Almost everyone is experiencing some sort of stress right now, including children. And the start of the school season is adding a whole new dynamic to the mix. For some kids, school may be a refuge, while others may feel much happier during the summer break. Either way, as children return to school or remote learning, they may be facing increasing anxiety, whether it’s old anxiety about the beginning of the year, the new stresses of school during the pandemic, or a combination of both.
Below are some signs of anxiety to look for and ways you can help your child cope.
Signs of Anxiety in Children
The way stress and anxiety manifest in children depends on their developmental life stage. Each child may respond differently according to their age, cultural beliefs, personality, coping and communication styles.
Signs of stress and anxiety in children often show up as physical or behavioral changes. In school-age children, changes in mood can lead to an increase in irritability, withdrawal from family and friends, acting out, changes in sleep or eating habits, frequent outbursts or crying. You may also see physical symptoms such as frequent bedwetting, headaches or stomach aches. In teens, you may see similar changes, and they may verbalize feelings of fear, guilt, or even hopelessness.
How to Know When a Child Is Depressed
General sadness or feeling a sense of isolation and fear in response to the pandemic is normal and important to recognize. However, clinical depression is marked by more severe changes in mood that last at least two weeks. Some of the warning signs include feeling a lack of energy, overeating or undereating, inability to sleep or excessive sleeping.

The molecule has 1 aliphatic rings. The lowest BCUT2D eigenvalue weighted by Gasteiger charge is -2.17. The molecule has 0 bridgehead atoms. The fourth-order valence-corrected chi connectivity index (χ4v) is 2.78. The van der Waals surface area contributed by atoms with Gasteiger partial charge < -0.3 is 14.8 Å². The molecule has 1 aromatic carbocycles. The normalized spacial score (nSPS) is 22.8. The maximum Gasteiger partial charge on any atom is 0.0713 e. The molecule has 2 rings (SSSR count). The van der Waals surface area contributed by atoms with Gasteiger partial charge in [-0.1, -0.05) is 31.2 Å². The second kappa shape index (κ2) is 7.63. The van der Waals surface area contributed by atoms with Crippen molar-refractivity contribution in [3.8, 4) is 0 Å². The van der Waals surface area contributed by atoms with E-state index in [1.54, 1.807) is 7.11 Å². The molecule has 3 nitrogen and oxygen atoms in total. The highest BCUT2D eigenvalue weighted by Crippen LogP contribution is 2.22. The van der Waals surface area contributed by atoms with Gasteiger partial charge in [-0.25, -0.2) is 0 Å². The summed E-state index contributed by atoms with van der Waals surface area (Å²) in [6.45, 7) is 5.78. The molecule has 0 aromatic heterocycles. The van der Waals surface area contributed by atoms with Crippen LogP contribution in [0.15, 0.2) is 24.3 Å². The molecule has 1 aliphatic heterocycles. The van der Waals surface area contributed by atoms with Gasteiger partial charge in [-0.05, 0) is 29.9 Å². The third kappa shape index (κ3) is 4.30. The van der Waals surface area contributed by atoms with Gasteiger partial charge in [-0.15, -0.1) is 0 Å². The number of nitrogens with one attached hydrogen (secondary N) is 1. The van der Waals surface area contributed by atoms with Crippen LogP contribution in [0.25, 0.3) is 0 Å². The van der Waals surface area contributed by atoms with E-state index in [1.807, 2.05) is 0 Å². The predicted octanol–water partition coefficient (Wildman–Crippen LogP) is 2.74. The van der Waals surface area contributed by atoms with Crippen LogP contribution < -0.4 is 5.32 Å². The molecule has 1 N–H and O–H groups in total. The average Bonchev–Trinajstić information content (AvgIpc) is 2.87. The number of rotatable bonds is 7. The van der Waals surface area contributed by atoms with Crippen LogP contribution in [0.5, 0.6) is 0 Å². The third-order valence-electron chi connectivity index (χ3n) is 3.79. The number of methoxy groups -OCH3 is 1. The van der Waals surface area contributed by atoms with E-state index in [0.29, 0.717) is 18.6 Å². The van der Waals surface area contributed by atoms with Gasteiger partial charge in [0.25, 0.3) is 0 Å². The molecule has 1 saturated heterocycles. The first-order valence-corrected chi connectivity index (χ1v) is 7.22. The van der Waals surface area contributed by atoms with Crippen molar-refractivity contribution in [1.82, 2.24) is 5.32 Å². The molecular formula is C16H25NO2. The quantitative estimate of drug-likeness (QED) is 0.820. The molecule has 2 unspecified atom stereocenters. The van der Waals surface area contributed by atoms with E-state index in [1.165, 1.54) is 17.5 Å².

If a child or teenager is exhibiting signs of excessive anxiety or appears to be depressed, we advise parents to reach out for professional guidance and support.
Helping Children Cope
Parents can take actions to help their children cope. The relationship parents cultivate with youngsters early on will help them feel safe and remind them you are there to
protect them. Asking questions and maintaining an open and honest dialogue can help ease the fear or uncertainty that many children and teens are feeling.
It can be helpful to establish a routine and come up with fun activities you can do together as a family. Try to be present and in the moment and work on incorporating mental health and self-care techniques into daily life. For example, allotting time each day when you and your child can talk together, preparing a list of open-ended questions about their concerns or behaviors will help to establish structure and some control during these unpredictable times.
Playing, drawing and doing interactive games are often ways in which children express their feelings and can be good ways for parents to begin conversations about a child’s emotions and concerns.
Asking for help to combat stress, anxiety or depression is not a sign of weakness. It is a strength to acknowledge that you or your family can benefit from an impartial professional’s help. If you find you are frequently concerned about your child, look for additional support or resources that can help you and your child communicate effectively.
Here are some helpful links:
Giselle Rodriguez, LCSW, is the Social Work Program Coordinator for the Charla de Lupus (LupusChat®) Program at HSS.